posted by Snarl Furillo at 4:47 PM on July 27 [1 favorite]


I recently was surprised I could order a box of 500 supermarket styrofoam meat trays from Staples. With free shipping to an obscure rural location. Not 1 cent each but a great deal.
posted by Rumple at 4:56 PM on July 27


If you have evidence that "yin-yang" is a variant common enough that it's likely she used it, I withdraw my objection. I have only seen and heard "ying-yang" in that sense, and knowing the habits of copyeditors and proofreaders (look it up in the dictionary and correct the text to whatever it says), I think my version is far more likely.
posted by languagehat at 3:39 PM on July 27


This is really the sort of thing that's difficult to provide "evidence" for, but in my experience someone who uses the phrase "up the ying yang" is pretty likely to believe that the Chinese symbol/concept is also called ying yang. Different contexts, different meanings, same word.
posted by a box and a stick and a string and a bear at 6:21 PM on July 27 [2 favorites]


Oh, sorry... You're arguing the opposite. I still think the inverse (a hyper-correction) is as likely as not.
posted by a box and a stick and a string and a bear at 6:28 PM on July 27


I looked through old texts on Google Books, and "ying yang" was a common way of referring to the symbol now called "yin yang". Some texts also assert that "ying yang" means "Mexican silver" or "silver from overseas". The first joking references to "yin/ying yang" are quite recent, and I suspect that they were referring to the circular symbol as a sort of iconic reference to an anus; that implies that the spelling of the phrase and the symbol should be similar.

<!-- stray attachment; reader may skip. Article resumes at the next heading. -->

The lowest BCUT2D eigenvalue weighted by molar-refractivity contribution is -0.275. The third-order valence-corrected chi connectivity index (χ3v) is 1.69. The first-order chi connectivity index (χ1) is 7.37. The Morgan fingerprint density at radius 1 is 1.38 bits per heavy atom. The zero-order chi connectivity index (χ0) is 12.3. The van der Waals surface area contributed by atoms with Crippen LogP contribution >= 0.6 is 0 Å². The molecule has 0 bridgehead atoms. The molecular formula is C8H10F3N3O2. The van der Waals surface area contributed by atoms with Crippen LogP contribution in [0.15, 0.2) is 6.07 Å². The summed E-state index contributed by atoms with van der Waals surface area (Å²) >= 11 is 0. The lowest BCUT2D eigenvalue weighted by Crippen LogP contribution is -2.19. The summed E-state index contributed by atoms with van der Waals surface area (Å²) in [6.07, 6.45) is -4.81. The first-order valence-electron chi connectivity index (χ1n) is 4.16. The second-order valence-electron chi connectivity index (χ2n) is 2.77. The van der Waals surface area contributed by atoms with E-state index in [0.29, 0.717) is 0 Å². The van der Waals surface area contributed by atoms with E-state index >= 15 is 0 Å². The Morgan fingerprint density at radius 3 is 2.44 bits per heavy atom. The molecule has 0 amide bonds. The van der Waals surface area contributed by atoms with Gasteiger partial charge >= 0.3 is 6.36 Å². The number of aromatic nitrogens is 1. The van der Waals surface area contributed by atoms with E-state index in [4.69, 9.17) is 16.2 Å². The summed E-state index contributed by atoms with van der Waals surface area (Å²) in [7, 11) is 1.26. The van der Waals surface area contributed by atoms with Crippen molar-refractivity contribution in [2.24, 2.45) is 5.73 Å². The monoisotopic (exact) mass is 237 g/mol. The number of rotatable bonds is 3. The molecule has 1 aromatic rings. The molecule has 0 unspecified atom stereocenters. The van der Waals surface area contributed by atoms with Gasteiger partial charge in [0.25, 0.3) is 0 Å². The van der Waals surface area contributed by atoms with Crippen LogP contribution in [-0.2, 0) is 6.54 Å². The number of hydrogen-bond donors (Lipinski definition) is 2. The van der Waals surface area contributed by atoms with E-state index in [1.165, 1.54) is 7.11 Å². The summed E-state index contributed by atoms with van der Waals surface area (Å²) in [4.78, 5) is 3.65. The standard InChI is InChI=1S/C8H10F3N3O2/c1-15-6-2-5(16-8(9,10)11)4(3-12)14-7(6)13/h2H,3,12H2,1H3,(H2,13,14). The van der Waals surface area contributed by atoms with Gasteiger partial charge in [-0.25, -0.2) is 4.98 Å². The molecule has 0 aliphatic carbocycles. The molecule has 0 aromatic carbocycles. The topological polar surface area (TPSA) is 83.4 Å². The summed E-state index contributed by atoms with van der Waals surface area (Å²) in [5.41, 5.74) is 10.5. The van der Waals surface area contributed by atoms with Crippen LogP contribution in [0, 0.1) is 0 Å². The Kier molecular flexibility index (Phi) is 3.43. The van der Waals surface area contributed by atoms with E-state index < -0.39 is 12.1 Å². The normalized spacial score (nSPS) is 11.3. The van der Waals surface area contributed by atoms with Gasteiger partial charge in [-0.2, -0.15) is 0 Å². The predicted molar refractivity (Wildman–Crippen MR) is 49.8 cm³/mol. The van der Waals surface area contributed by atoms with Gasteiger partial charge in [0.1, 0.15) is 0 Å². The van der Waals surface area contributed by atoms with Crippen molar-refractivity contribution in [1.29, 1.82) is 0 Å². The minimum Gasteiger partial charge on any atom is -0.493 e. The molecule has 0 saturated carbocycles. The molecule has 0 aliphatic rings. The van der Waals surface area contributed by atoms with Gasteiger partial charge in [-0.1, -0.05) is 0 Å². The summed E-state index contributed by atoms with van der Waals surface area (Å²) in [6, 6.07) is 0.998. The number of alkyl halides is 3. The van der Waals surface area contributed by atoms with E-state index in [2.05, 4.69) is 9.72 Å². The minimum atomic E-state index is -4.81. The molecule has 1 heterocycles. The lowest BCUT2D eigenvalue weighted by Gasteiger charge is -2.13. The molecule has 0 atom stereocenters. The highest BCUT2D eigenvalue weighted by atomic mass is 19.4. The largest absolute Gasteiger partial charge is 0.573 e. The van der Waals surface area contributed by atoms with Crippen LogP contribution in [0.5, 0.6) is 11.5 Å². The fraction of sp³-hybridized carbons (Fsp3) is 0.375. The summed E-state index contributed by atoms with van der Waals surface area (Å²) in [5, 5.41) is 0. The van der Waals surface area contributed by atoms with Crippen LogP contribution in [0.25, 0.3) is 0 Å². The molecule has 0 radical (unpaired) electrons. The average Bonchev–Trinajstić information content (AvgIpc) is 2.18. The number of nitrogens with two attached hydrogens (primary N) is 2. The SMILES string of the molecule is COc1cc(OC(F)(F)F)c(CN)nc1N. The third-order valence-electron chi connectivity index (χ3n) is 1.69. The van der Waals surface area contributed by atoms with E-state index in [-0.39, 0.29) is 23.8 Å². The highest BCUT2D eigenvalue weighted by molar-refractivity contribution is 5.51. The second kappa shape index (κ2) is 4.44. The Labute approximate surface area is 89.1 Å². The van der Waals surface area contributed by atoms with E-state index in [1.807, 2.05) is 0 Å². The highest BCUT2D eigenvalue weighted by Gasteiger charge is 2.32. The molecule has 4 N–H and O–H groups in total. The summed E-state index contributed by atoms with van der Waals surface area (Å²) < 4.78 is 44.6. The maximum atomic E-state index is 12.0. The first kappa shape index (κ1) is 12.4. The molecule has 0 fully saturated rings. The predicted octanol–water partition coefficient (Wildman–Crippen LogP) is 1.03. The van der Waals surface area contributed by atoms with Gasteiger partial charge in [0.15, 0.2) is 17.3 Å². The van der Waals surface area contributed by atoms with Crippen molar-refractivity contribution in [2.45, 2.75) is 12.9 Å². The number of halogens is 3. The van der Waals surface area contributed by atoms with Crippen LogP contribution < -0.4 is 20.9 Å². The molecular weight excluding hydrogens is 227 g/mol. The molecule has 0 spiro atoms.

posted by Joe in Australia at 6:57 PM on July 27 [1 favorite]


If you have evidence that "yin-yang" is a variant common enough that it's likely she used it, I withdraw my objection.

A Google search shows, to my satisfaction at least, that it's a common enough variant. But even if it weren't, it seems (in this context) like the sort of nonsense word that people, quite reasonably, pronounce pretty freely, and more for effect than consistency. But I also wonder, like Joe in Australia, whether it's a visual reference to the symbol. I think there's a sort of similarity that goes beyond just circularity...

Well...I didn't imagine, when I got up this morning, that I would spend any of my day pondering the degree of similarity between the taijitu and an anus.

"Yin-yang" could, entirely plausibly, be shitty writing or subbing, but, personally, I'm not going to get too irritated at the possibility. I'm sufficiently annoyed by the things I'm sure are wrong with the article, without worrying about the things that I only suspect are wrong with it.
posted by howfar at 7:42 PM on July 27 [3 favorites]


As excessive as some of these purchases are, I do not sympathise with Staples in the slightest.

Governments get screwed on contract loopholes all the time, all of them subtler. This isn’t even a loophole; it’s an issue so large you could drive ten tractor trailers through it.

Stupidity does not adequately explain it. Staples executives absolutely knew what they were getting themselves into and were confident they could lawyer their way out of it.
posted by Fongotskilernie at 8:30 PM on July 27 [10 favorites]


We're losing money on every sale, but we'll make it up on volume!

It's okay - everybody gets a share.
posted by tiaz at 10:59 PM on July 27


Wish I could favorite MattD's comment above about 30 more times. The article he links to states that most of the penny items people were trying to order just two months in were always (mysteriously) out of stock and that a lawsuit has been ongoing since July LAST YEAR.
posted by purple_bird at 4:34 PM on July 28